“If you believe in God, you can’t receive a subsistence allowance; if you receive a subsistence allowance, you can’t believe in God,” goes the CCP mantra.
In China, it costs you to believe in God. Literally.
The Chinese government’s latest threat is to take away the welfare benefits of those who profess a belief in God. The basic line of argument from the Chinese Communist Party, or CCP, is this: It’s the state that fills your pocket, not God, so the praise and worship belongs to the Party and its leaders.
And so, they’re giving believers a choice: Keep your livelihood or keep your faith. This, despite Article 25 of the Universal Declaration of Human Rights, which states that “everyone has the right to a standard of living adequate for the health and well-being of himself and his family, including food, clothing, housing and medical care, and necessary social services.”
Not so in China anymore.
Song Lanying, who is in her 60s, and her husband are Christians from Weihui city, in China’s central province of Henan. Both are in poor health, their daughter suffers from depression, and the family relies on the minimum living subsidy it gets from the state to support themselves.
But on December 10, 2018, the deputy town mayor, village party secretary and other officials arrived at Song Lanying’s home and demanded that she tear up a religious couplet, wall calendar, and cross mural, but she refused, incurring the wrath of the government officials.
“You don’t believe in Xi Jinping, yet you believe in God,” the deputy mayor berated her. “Your minimum living subsidy is given by the state, so you must believe in the state and hang up portraits of Mao Zedong and Xi Jinping.”
And then the deputy mayor and the other officials took it upon themselves to destroy all of the Christian symbols in Song Lanying’s home, including a work of calligraphy with the words “God loves the world” and “Immanuel” written on it.
Song Lanying was, to say the least, not happy, saying that the hanging up of Mao Zedong and Xi Jinping’s portraits is tantamount to idolatry and betrayal of her faith, and she adamantly refused to hang them up. Government personnel continue to come to her home to intimidate and question her.
Wu Fengying, who lives in Henan’s Yanjin county, is also a Christian who relies on a minimum living subsidy to survive due to a congenital heart disease that leaves her unable to perform physical work. One day in August, the director of the village women’s association informed Wu Fengying that government personnel discovered and photographed Wu attending church gatherings, and warned her not to believe in God or else have her minimum living subsidy revoked.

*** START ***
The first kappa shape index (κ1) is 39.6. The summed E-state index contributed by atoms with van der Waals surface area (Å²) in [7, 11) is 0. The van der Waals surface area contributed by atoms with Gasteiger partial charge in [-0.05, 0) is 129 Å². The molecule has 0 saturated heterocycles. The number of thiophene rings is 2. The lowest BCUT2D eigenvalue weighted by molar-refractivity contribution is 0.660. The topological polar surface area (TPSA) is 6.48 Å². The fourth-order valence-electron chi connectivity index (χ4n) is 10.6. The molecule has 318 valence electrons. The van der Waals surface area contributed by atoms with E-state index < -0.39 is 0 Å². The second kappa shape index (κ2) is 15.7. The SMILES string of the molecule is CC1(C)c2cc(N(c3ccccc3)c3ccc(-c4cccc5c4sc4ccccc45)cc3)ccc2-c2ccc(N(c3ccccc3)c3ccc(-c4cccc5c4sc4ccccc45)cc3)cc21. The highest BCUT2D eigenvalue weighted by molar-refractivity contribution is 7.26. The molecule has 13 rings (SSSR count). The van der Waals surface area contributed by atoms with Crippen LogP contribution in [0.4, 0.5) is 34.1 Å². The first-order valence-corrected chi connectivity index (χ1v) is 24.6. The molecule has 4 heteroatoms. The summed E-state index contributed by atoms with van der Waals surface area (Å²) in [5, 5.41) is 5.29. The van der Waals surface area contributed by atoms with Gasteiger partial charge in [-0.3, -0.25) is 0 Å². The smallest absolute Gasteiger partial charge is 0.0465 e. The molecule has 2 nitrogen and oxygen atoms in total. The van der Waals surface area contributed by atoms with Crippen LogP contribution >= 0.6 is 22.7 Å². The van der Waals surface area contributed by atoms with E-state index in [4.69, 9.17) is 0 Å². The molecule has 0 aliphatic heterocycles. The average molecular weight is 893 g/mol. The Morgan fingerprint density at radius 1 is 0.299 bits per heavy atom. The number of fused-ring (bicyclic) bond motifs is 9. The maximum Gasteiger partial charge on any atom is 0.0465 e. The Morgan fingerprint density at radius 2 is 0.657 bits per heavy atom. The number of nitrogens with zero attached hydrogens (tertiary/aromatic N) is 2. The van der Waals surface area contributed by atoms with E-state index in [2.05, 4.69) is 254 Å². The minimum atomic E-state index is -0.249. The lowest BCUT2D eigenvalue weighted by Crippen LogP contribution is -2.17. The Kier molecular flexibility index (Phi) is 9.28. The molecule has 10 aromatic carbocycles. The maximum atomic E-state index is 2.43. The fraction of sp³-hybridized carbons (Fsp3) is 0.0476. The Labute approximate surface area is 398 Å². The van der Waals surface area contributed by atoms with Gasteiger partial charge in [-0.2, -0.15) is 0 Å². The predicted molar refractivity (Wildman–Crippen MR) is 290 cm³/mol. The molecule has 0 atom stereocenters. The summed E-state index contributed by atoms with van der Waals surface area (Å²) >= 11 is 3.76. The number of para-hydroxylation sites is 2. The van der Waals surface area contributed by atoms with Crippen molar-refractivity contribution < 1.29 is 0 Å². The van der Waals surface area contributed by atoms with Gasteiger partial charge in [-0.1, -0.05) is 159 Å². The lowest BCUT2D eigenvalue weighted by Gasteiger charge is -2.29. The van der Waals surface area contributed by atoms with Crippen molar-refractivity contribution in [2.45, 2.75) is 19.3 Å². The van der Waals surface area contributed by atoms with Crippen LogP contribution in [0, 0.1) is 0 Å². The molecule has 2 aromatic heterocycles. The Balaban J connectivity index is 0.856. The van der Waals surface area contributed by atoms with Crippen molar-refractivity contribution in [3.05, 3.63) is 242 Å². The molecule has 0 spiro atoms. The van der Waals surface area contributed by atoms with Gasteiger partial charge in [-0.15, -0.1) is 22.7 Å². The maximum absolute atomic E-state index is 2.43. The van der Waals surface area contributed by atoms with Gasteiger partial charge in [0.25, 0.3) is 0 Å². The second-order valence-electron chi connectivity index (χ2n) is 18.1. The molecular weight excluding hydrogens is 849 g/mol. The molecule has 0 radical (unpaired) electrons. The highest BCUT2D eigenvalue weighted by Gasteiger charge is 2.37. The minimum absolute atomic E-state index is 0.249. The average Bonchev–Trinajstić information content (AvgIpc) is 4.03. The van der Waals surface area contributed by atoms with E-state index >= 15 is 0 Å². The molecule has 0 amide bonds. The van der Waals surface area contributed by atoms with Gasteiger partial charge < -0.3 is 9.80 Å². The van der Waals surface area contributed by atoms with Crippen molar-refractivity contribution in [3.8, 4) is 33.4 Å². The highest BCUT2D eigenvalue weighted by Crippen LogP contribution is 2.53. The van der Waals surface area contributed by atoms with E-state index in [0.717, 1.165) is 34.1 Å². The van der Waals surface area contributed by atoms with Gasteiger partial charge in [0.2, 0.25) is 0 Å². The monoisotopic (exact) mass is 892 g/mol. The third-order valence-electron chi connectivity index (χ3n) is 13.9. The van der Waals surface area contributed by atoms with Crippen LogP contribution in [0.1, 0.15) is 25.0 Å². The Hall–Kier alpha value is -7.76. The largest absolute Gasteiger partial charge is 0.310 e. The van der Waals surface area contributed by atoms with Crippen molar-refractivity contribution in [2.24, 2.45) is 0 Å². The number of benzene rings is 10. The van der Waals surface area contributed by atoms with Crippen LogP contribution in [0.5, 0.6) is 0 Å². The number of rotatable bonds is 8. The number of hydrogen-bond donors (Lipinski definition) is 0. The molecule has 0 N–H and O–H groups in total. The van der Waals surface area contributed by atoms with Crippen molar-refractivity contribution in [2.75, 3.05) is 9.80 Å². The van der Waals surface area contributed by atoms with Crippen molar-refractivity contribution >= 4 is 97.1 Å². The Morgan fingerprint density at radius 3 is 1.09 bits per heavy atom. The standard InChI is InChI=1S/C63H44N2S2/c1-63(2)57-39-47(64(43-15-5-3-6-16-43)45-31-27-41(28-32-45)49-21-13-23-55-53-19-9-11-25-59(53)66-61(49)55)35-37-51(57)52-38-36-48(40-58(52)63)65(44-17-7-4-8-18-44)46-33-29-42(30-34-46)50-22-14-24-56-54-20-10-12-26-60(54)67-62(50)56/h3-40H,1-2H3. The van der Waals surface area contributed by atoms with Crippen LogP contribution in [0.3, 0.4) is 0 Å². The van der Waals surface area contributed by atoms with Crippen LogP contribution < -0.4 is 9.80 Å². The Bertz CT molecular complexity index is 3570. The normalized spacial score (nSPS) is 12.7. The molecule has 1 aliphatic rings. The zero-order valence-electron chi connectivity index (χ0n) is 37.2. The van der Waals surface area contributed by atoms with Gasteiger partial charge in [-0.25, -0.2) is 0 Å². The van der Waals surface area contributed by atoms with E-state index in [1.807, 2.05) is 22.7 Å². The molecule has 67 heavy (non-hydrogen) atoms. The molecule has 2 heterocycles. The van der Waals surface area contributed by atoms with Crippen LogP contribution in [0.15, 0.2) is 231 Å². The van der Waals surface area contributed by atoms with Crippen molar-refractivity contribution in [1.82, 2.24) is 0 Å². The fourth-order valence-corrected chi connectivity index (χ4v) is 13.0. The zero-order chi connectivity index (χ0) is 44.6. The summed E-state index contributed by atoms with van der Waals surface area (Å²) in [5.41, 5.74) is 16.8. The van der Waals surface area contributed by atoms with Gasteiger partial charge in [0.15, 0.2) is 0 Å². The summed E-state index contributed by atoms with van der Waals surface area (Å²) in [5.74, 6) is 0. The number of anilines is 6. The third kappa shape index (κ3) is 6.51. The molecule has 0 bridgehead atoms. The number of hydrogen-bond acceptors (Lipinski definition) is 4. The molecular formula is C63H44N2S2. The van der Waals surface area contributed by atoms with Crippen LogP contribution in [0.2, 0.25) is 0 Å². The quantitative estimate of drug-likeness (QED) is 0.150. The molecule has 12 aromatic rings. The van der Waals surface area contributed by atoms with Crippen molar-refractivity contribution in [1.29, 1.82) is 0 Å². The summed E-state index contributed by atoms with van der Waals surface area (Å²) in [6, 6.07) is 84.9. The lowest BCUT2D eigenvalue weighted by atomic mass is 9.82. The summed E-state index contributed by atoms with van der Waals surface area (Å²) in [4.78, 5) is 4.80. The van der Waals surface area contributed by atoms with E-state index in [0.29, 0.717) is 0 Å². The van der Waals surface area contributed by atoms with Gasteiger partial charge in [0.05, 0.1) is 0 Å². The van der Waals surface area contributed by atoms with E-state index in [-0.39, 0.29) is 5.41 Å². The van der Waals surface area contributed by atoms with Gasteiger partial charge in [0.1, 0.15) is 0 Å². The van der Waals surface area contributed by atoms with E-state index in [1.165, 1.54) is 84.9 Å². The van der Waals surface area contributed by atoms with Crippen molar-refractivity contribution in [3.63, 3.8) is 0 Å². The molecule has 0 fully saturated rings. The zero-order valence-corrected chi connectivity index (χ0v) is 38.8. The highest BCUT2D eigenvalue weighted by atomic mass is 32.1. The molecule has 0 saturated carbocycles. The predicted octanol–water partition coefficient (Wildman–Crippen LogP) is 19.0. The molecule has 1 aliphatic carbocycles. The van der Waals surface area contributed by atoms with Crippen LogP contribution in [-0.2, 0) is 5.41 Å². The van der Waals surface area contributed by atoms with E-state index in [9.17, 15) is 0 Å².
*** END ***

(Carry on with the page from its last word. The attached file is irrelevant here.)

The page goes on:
“This is a directive from the town. The state is going after religious belief very strictly now,” the director told her.
Unlike, Song, however, after being repeatedly threatened by the local government, Wu Fengying stopped attending church gatherings and secretly reads the Bible and continues to worship at home.
Bitter Winter has repeatedly reported on how the authorities have adopted various kinds of measures to force elderly Christians to renounce their faith. For believers, it’s a choice between survival and faith.
Over in Yanjin county, Zhao Shun, a nearly 60-year-old Christian living with his 90-something mother, said the village party secretary waited until he wasn’t at home on December 12 to come to his house and rip a religious couplet off the door. A week later, the village party secretary threatened him saying that if any religious symbols remained at his home, his minimum living subsidy would be canceled.
When Zhao said that the national constitution provides for freedom of belief, the village party secretary replied that only fools believe in this provision.
(All names used in the article are pseudonyms.)
Reported by Wang Yichi